NFL on the Brain: Football Players May Have a Higher Risk of Alzheimer’s and ALS

While a study shows former players have greater odds of developing brain diseases, the NFL donates to research.

NFL, football, brain diseases, Alzheimer's disease, CTE, Parkinson's disease, ALS

Football players may be more susceptible to neurdegenerative diseases than the general population, a study finds. (Photo: Streeter Lecka/Getty Images)

Jeannine Stein, a California native, wrote about health for the Los Angeles Times. In her pursuit of a healthy lifestyle she has taken countless fitness classes, hiked in Nepal and got in a boxing ring.

On the same day that the National Football League announced a $30 million donation to the National Institutes of Health for brain research, a study was released suggesting NFL players may be at higher risk of death from Alzheimer’s disease and ALS.

The study, published online in the journal Neurology, found a link between professional football players and higher odds of death from diseases that damage brain cells, compared to the general population. The study follows previous research showing links between sports-related head injuries and cognitive problems.

This study included 3,439 players, average age 57, who were in the NFL for at least five playing seasons from 1959 to 1988. Deaths from Alzheimer’s disease, amyotrophic lateral sclerosis and Parkinson’s disease were noted and compared with a representative sample from the population.

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Ten percent of the players died. Researchers discovered that pro football players were three times more likely to die from neurodegenerative diseases compared with non-players, and players’ death risk from Alzheimer’s disease and ALS was almost four times higher than it was among non-players. The risk of death from Parkinson's disease wasn't much different from rates in the general population.

Football players who were in speed positions, such as quarterback, halfback, fullback, running back and linebacker, had triple the risk of death from brain degeneration than those who played non-speed positions like defensive and offensive lineman.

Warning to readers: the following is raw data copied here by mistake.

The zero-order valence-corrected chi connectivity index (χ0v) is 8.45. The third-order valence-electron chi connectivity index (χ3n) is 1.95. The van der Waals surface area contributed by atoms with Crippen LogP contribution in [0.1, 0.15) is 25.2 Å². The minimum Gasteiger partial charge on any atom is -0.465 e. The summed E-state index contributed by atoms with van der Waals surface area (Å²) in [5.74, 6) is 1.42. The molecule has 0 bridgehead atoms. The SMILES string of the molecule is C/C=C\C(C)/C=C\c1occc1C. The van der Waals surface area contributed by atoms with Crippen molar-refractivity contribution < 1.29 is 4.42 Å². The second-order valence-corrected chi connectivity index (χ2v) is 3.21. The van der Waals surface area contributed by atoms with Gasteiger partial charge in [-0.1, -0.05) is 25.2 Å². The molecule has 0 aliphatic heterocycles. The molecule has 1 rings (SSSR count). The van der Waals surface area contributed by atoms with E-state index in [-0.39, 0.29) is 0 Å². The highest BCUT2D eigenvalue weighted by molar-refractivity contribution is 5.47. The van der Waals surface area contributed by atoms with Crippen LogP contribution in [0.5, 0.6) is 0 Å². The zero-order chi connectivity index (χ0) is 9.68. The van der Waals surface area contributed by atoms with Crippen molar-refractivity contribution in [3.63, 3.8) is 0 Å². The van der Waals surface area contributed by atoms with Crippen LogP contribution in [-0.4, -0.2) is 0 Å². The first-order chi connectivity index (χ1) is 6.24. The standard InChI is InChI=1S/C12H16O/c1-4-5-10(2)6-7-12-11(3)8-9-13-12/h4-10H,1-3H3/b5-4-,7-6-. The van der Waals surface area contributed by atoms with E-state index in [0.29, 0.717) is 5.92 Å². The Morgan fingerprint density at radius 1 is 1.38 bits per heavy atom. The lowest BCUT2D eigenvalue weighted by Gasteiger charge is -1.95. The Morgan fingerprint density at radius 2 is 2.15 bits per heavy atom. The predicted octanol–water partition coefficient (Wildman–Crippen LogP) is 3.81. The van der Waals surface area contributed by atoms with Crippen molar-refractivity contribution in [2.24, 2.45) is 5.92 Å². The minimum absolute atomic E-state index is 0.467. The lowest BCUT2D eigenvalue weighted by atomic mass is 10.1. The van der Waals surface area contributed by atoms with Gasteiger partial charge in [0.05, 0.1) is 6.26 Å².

“These results are consistent with recent studies that suggest an increased risk of neurodegenerative disease among football players,” co-author Everett Lehman said in a news release.

The authors wrote that the study had a number of limitations, such as a small sample size. Researchers also lacked information on the numbers of injuries and concussions the players sustained over the years, which may be a risk factor for developing neurodegenerative diseases.

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Also, no cause and effect was proved, just a relationship. The players who died didn’t undergo autopsies to determine if they had chronic traumatic encephalopathy, a neurological condition that could affect athletes who sustain head injuries during play.

Symptoms of the CTE include depression, aggression, memory loss and confusion.

“Although our study looked at causes of death from Alzheimer’s disease and ALS as shown on death certificates,” Lehman said, “research now suggests that chronic traumatic encephalopathy may have been the true primary or secondary factor in some of these deaths.”

Some athletes have shown evidence of the disease through autopsies, such as former National Hockey League player Derek Boogard. After dying in 2011 from a drug overdose, his brain was autopsied at the Boston University Center for the Study of Traumatic Encephalopathy.

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In its grant to the Foundation for the National Institutes of health, NFL Commissioner Roger Goodell said in a statement, “We hope this grant will help accelerate the medical community's pursuit of pioneering research to enhance the health of athletes past, present and future. This research will extend beyond the NFL playing field and benefit athletes at all levels and others, including members of our military.”

Although the research plans have not been fully developed, the statement said “potential areas” include CTE, concussion management and treatment and sudden cardiac death and heat-related illnesses.

But the donation may not be enough to satisfy some former players and NFL fans. In June ABC News reported that more than 2,000 former NFL players sued the league, claiming they hid information that tied player injuries to long-term brain damage. The NFL denies the allegations.

The Washington Post reported that the $30 million comes out of $100 the NFL earmarked for medical research, part of the NFL and the NFL Players Association labor deal.

While some applauded the league, others took them to task. Comments on the Washington Post story included, “Its [sic] most likely just a PR move. The NFL has been hit pretty hard about the player concussions controversy. Ergo before the lawsuits they have to try and make like they're the good guys.”

Another person wrote, “Why doesn't the NFL take the $30M and pay the medical bills of players who were injured because the NFL was negligent in providing helmets that worked. All those years of banging heads and where was the NFL? Such deceit on the part of the NFL causes me to reach for indigestion pills.”

Do you think former football players are being fairly compensated for their injuries? Let us know in the comments.

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